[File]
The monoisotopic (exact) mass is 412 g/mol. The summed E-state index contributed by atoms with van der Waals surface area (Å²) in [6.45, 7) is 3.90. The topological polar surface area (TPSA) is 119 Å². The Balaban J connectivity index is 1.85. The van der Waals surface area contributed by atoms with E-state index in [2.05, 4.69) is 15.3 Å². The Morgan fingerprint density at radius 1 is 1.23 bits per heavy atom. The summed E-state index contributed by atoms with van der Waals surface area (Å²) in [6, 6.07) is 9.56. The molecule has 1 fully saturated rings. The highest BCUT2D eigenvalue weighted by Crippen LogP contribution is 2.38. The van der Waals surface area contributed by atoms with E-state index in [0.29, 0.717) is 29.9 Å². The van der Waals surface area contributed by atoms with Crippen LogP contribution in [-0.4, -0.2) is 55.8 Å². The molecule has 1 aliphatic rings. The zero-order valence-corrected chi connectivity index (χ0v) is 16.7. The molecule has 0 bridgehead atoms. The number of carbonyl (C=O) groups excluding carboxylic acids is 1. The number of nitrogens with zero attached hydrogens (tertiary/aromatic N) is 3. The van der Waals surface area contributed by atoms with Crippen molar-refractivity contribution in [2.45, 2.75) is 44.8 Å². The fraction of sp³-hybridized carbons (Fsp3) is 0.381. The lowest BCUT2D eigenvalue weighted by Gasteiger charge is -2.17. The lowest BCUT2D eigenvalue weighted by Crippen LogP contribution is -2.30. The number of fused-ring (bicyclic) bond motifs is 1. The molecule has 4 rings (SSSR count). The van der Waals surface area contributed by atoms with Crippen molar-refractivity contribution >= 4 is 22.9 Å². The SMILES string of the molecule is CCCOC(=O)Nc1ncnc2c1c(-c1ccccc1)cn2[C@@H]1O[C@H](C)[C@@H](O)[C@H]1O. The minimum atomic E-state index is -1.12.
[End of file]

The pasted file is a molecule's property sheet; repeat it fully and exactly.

The monoisotopic (exact) mass is 412 g/mol. The summed E-state index contributed by atoms with van der Waals surface area (Å²) in [6.45, 7) is 3.90. The topological polar surface area (TPSA) is 119 Å². The Balaban J connectivity index is 1.85. The van der Waals surface area contributed by atoms with E-state index in [2.05, 4.69) is 15.3 Å². The Morgan fingerprint density at radius 1 is 1.23 bits per heavy atom. The summed E-state index contributed by atoms with van der Waals surface area (Å²) in [6, 6.07) is 9.56. The molecule has 1 fully saturated rings. The highest BCUT2D eigenvalue weighted by Crippen LogP contribution is 2.38. The van der Waals surface area contributed by atoms with E-state index in [0.29, 0.717) is 29.9 Å². The van der Waals surface area contributed by atoms with Crippen LogP contribution in [-0.4, -0.2) is 55.8 Å². The molecule has 1 aliphatic rings. The zero-order valence-corrected chi connectivity index (χ0v) is 16.7. The molecule has 0 bridgehead atoms. The number of carbonyl (C=O) groups excluding carboxylic acids is 1. The number of nitrogens with zero attached hydrogens (tertiary/aromatic N) is 3. The van der Waals surface area contributed by atoms with Crippen molar-refractivity contribution in [2.45, 2.75) is 44.8 Å². The fraction of sp³-hybridized carbons (Fsp3) is 0.381. The lowest BCUT2D eigenvalue weighted by Gasteiger charge is -2.17. The lowest BCUT2D eigenvalue weighted by Crippen LogP contribution is -2.30. The number of fused-ring (bicyclic) bond motifs is 1. The molecule has 4 rings (SSSR count). The van der Waals surface area contributed by atoms with Crippen molar-refractivity contribution >= 4 is 22.9 Å². The SMILES string of the molecule is CCCOC(=O)Nc1ncnc2c1c(-c1ccccc1)cn2[C@@H]1O[C@H](C)[C@@H](O)[C@H]1O. The minimum atomic E-state index is -1.12.